Ever watch a TV legal show and hear words that you have no idea what they mean, but you know they are legal jargon stemming from their Latin roots? They are not meant to simply impress you or make you feel as if there is some secret code that only lawyers know. Instead, words are an art form in law.
A short story would help: The first time I stepped before a Judge to argue a case, I said what I had learned and heard a million times in Moot Court practice – “May it please the Court, my name is….” – I was on my way. Easy sailing from here – right? No. The Judge leaned forward in his chair and pointed his finger angrily at me and said, “Counselor, I have had a crappy day so far, so there is nothing you could say today that will ‘please the Court’– now what is that you are needing today? Speak English.”
Wall Street to Main Street.
Suddenly those simple words made total sense. I didn’t need to talk with decades-old legal mumbo jumbo words to impress the Judge or even the non-lawyers in the room. I actually sounded like those TV lawyers, only I didn’t look as good!
How to get the compliance message across so that everyone can understand it?
Actually, there is more of an art in writing effectively and communicating simply than it may sound. And having gone to law school doesn’t automatically make you good at it.
In order for a healthcare compliance plan to be effective, it must be easy to understand and follow. It must be well laid out and planned and it must contain enough information to provide a non-lawyer with what you are expecting of them.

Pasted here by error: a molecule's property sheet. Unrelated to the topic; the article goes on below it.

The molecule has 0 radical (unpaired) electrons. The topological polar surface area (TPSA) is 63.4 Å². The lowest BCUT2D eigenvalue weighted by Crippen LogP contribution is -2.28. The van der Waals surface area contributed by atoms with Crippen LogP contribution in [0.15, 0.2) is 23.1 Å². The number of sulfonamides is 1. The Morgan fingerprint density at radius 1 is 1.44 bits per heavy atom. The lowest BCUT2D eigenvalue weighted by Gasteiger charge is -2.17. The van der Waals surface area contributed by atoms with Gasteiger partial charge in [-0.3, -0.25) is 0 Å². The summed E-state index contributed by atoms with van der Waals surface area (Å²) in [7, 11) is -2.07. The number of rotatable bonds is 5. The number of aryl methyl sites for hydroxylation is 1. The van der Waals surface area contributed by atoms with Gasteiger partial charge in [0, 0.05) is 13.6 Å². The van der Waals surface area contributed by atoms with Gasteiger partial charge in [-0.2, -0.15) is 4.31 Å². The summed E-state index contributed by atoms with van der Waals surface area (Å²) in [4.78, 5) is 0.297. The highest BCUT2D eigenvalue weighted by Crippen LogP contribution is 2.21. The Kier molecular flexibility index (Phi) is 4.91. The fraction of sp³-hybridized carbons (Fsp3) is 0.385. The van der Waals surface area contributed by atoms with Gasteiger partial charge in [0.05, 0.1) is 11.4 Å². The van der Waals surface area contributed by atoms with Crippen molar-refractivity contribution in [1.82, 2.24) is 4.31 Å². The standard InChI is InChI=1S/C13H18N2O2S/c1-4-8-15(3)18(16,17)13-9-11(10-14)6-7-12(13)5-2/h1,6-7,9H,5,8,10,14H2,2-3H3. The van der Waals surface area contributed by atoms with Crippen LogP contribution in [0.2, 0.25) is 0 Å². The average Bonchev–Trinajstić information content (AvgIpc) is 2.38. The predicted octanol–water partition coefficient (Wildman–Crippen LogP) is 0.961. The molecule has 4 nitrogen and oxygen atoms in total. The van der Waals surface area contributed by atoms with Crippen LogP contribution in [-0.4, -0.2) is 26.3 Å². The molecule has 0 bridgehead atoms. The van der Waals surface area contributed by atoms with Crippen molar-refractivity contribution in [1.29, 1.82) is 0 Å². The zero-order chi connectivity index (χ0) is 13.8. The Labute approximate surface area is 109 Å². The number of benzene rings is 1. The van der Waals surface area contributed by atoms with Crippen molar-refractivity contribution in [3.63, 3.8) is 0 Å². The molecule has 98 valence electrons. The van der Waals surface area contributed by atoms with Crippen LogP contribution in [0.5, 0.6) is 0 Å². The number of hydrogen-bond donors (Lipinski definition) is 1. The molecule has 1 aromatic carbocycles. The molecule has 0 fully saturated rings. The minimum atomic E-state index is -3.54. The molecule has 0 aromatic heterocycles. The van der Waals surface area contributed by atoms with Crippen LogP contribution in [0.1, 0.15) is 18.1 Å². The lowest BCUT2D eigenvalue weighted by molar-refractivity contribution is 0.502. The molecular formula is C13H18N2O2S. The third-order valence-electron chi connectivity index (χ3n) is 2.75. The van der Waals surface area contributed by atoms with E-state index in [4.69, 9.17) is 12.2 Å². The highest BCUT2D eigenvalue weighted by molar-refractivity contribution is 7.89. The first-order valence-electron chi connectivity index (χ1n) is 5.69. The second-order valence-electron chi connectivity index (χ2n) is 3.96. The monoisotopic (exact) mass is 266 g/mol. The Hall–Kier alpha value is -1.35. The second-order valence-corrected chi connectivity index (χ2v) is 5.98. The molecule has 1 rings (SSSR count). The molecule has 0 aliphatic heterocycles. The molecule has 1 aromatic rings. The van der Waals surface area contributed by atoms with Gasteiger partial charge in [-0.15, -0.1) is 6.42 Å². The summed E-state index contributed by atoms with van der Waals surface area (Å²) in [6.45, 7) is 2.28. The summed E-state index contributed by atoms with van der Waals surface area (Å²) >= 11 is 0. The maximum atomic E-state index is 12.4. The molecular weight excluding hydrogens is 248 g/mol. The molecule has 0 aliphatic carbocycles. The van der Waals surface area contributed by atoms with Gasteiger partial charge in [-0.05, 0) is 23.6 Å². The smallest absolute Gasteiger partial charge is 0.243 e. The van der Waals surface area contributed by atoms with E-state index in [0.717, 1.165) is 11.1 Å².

Example of too much legal jargon:
In conformance with Section 12345 of subsection 345(b)( i) of the federal False Claims Act, all staff, and any designee so appointed or contracted by ABC Hospital must…
Example of effective legal jargon:
Compliance is everyone’s business. The compliance plan is a guide for all staff to review. We will provide sufficient training and update training during your employment with ABC Hospital. You need to know you can always bring questions and/or issues to management in confidence. ABC Hospital will not seek retribution for and will keep confidential the matters that are raised in this manner…
Compliance plans are strongest when they are drafted internally and not based on an off-the-shelf policy. It must be tailored to your organization. An effective compliance plan will also need to continuously evolve and change given the ever-changing healthcare compliance landscape. In fact, Inspector General Daniel Levinson told the Health Care Compliance Association’s annual Compliance Institute that “health systems should assess their programs annually and that compliance and enforcement have really had a very positive impact on the conduct and behavior of major drug companies and other healthcare providers who are involved in earlier fraud schemes.”
Finally, there is no way to avoid utilizing certain legal terms and references to statutes and regulations. In order to properly educate and inform healthcare employees, terms need to be defined and links to references or resources. An effective compliance plan is also one that needs to be easily accessible for staff to reference. Proper documentation of training and audit of compliance should also be a part of the compliance plan.
Words are impactful. In order to be effective, they must express what you actually mean and yet also be easily understood by non-lawyers. As a lawyer, myself, I have spent the last 25 years learning how to de-legalize my wording and to go from “Wall Street to Main Street.”
Written by Michael Rosen, ESQ
ProviderTrust Co-Founder, firstname.lastname@example.org
Michael brings over 20 years of experience founding and leading risk mitigation businesses, receiving numerous accolades such as: Inc Magazine’s Inc 500 Award and Nashville Chamber of Commerce Small Business of the Year
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